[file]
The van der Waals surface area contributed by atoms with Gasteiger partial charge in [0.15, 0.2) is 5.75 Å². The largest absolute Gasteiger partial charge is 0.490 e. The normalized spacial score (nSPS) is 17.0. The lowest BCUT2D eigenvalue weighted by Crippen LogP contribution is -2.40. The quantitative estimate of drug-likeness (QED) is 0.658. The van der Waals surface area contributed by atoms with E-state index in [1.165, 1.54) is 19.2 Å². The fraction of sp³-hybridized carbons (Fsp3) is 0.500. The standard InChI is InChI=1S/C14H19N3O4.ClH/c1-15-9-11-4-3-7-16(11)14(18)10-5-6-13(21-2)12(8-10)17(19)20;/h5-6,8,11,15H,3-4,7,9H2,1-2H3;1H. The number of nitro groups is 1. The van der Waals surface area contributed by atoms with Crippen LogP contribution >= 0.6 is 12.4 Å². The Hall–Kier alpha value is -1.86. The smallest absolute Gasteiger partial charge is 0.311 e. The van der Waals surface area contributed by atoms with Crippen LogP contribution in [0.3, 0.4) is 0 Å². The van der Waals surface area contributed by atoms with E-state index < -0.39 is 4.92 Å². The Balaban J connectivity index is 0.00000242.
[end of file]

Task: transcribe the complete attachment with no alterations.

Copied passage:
The van der Waals surface area contributed by atoms with Gasteiger partial charge in [0.15, 0.2) is 5.75 Å². The largest absolute Gasteiger partial charge is 0.490 e. The normalized spacial score (nSPS) is 17.0. The lowest BCUT2D eigenvalue weighted by Crippen LogP contribution is -2.40. The quantitative estimate of drug-likeness (QED) is 0.658. The van der Waals surface area contributed by atoms with E-state index in [1.165, 1.54) is 19.2 Å². The fraction of sp³-hybridized carbons (Fsp3) is 0.500. The standard InChI is InChI=1S/C14H19N3O4.ClH/c1-15-9-11-4-3-7-16(11)14(18)10-5-6-13(21-2)12(8-10)17(19)20;/h5-6,8,11,15H,3-4,7,9H2,1-2H3;1H. The number of nitro groups is 1. The van der Waals surface area contributed by atoms with Crippen LogP contribution >= 0.6 is 12.4 Å². The Hall–Kier alpha value is -1.86. The smallest absolute Gasteiger partial charge is 0.311 e. The van der Waals surface area contributed by atoms with Crippen LogP contribution in [0.3, 0.4) is 0 Å². The van der Waals surface area contributed by atoms with E-state index < -0.39 is 4.92 Å². The Balaban J connectivity index is 0.00000242.